Everywhere around the globe, people have told stories about a Great Flood. You probably know the basics: an angry deity, a world gone underwater, and a chosen handful who survived. The Bible tells of Noah and his family on the high seas, clinging to life on a zoolike ark. The Aztecs imagined a couple waiting out the floodwaters sealed within a hollow cypress tree, with just two ears of maize to eat. An ancient Chinese flood myth pictures a brother and sister surviving the deluge inside of a giant, magical gourd.

Stories like these are usually considered ancient works of fiction, impermeable origin myths or fanciful fables, but there’s reason to believe that many tales of drowned lands began as eyewitness accounts. People have been passing down these memories for thousands of years, embellishing and exaggerating them along the way, says Patrick Nunn, a geology professor at the University of the Sunshine Coast in Australia. His new book, Worlds in Shadow: Submerged Lands in Science, Memory, and Myth, is a thorough account of how lands got submerged over the course of history and how people responded as their homes started going under. 

Nunn isn’t exactly the sort of person you’d expect to write a book about things like Atlantis. He’s been part of the United Nations’ Intergovernmental Panel on Climate Change since the 1990s, sharing the Nobel Peace Prize awarded to scientists on the panel in 2007. He has spent much of his career in the Pacific, studying rising seas, islands, and history and culture, and writing a handful of books along the way. His 2018 book The Edge of Memory explored the treasure trove of knowledge contained in oral history — like the cataclysmic explosion of Mt. Mazama that created Oregon’s Crater Lake 7,600 years ago, a story of caution repeated across countless generations of the local Klamath Tribes. That theme is echoed in Worlds in Shadow, where Nunn writes that much of what scientists claim to have “discovered” about drowned lands “was actually already known, preserved in cultural memories.”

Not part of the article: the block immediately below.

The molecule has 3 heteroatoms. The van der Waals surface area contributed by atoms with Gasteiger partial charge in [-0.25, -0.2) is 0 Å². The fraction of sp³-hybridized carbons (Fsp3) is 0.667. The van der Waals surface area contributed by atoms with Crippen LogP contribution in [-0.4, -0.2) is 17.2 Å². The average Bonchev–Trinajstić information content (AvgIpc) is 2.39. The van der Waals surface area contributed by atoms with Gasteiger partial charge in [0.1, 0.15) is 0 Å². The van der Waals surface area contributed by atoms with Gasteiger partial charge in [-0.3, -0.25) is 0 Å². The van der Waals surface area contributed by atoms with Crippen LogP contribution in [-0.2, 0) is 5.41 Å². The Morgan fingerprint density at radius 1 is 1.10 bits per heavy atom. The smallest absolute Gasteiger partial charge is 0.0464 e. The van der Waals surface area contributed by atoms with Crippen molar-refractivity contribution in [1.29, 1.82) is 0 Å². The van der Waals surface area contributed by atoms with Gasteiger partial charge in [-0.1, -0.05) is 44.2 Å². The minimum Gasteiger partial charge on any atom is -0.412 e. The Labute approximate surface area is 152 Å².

Just as people had reason to fear volcanoes, they also had reason to fear unpredictable seas. Sometimes lands drowned abruptly because of earthquakes or rapid ice melt, and towns were suddenly underwater. Other times, the ocean crept up slow and steady. Over the millennia, each generation of people living along the coasts, Nunn writes, would have noticed profound changes in the landscape. Twenty-thousand years ago, the planet was in the throes of the last ice age, with vast stores of water locked away in ice sheets. Then the world warmed and that ice melted, flooding coastlines and engulfing islands. Between about 15,000 and 6,000 years ago, the ocean’s surface rose nearly 400 feet on average across the world — plenty of fodder for stories of life-changing floods.